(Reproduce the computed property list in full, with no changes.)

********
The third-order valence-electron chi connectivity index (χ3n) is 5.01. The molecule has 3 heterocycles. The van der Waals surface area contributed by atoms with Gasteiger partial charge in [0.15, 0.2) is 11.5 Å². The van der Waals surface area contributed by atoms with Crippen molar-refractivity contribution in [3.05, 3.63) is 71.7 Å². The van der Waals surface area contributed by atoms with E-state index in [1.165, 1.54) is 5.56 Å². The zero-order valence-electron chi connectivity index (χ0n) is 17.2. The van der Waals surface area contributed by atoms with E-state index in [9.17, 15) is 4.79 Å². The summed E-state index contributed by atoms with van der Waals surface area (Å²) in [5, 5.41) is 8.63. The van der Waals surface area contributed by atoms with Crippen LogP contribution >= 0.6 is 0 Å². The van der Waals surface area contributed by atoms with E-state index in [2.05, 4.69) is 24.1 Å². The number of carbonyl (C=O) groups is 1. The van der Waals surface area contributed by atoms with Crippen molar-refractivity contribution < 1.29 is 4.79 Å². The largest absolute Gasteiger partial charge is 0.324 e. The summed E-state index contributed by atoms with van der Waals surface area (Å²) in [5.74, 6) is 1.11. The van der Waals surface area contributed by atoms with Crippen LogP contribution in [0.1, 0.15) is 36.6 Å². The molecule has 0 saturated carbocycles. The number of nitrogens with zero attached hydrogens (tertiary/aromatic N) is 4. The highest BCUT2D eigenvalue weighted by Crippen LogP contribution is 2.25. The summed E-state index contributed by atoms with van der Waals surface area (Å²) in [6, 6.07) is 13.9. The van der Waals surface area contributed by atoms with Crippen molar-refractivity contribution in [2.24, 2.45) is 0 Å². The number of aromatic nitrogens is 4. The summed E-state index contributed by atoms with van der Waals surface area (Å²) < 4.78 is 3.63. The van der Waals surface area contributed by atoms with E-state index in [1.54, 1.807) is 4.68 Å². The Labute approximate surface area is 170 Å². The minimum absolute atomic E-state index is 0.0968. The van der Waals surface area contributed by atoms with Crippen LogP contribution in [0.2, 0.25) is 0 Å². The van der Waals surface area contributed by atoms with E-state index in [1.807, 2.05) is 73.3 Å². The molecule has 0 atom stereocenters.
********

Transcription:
The third-order valence-electron chi connectivity index (χ3n) is 5.01. The molecule has 3 heterocycles. The van der Waals surface area contributed by atoms with Gasteiger partial charge in [0.15, 0.2) is 11.5 Å². The van der Waals surface area contributed by atoms with Crippen molar-refractivity contribution in [3.05, 3.63) is 71.7 Å². The van der Waals surface area contributed by atoms with E-state index in [1.165, 1.54) is 5.56 Å². The zero-order valence-electron chi connectivity index (χ0n) is 17.2. The van der Waals surface area contributed by atoms with E-state index in [9.17, 15) is 4.79 Å². The summed E-state index contributed by atoms with van der Waals surface area (Å²) in [5, 5.41) is 8.63. The van der Waals surface area contributed by atoms with Crippen LogP contribution >= 0.6 is 0 Å². The van der Waals surface area contributed by atoms with E-state index in [2.05, 4.69) is 24.1 Å². The number of carbonyl (C=O) groups is 1. The van der Waals surface area contributed by atoms with Crippen molar-refractivity contribution < 1.29 is 4.79 Å². The largest absolute Gasteiger partial charge is 0.324 e. The summed E-state index contributed by atoms with van der Waals surface area (Å²) in [5.74, 6) is 1.11. The van der Waals surface area contributed by atoms with Crippen LogP contribution in [0.1, 0.15) is 36.6 Å². The molecule has 0 saturated carbocycles. The number of nitrogens with zero attached hydrogens (tertiary/aromatic N) is 4. The highest BCUT2D eigenvalue weighted by Crippen LogP contribution is 2.25. The summed E-state index contributed by atoms with van der Waals surface area (Å²) in [6, 6.07) is 13.9. The van der Waals surface area contributed by atoms with Crippen molar-refractivity contribution in [2.24, 2.45) is 0 Å². The number of aromatic nitrogens is 4. The summed E-state index contributed by atoms with van der Waals surface area (Å²) < 4.78 is 3.63. The van der Waals surface area contributed by atoms with E-state index in [1.54, 1.807) is 4.68 Å². The Labute approximate surface area is 170 Å². The minimum absolute atomic E-state index is 0.0968. The van der Waals surface area contributed by atoms with Crippen LogP contribution in [0.2, 0.25) is 0 Å². The van der Waals surface area contributed by atoms with E-state index in [1.807, 2.05) is 73.3 Å². The molecule has 0 atom stereocenters.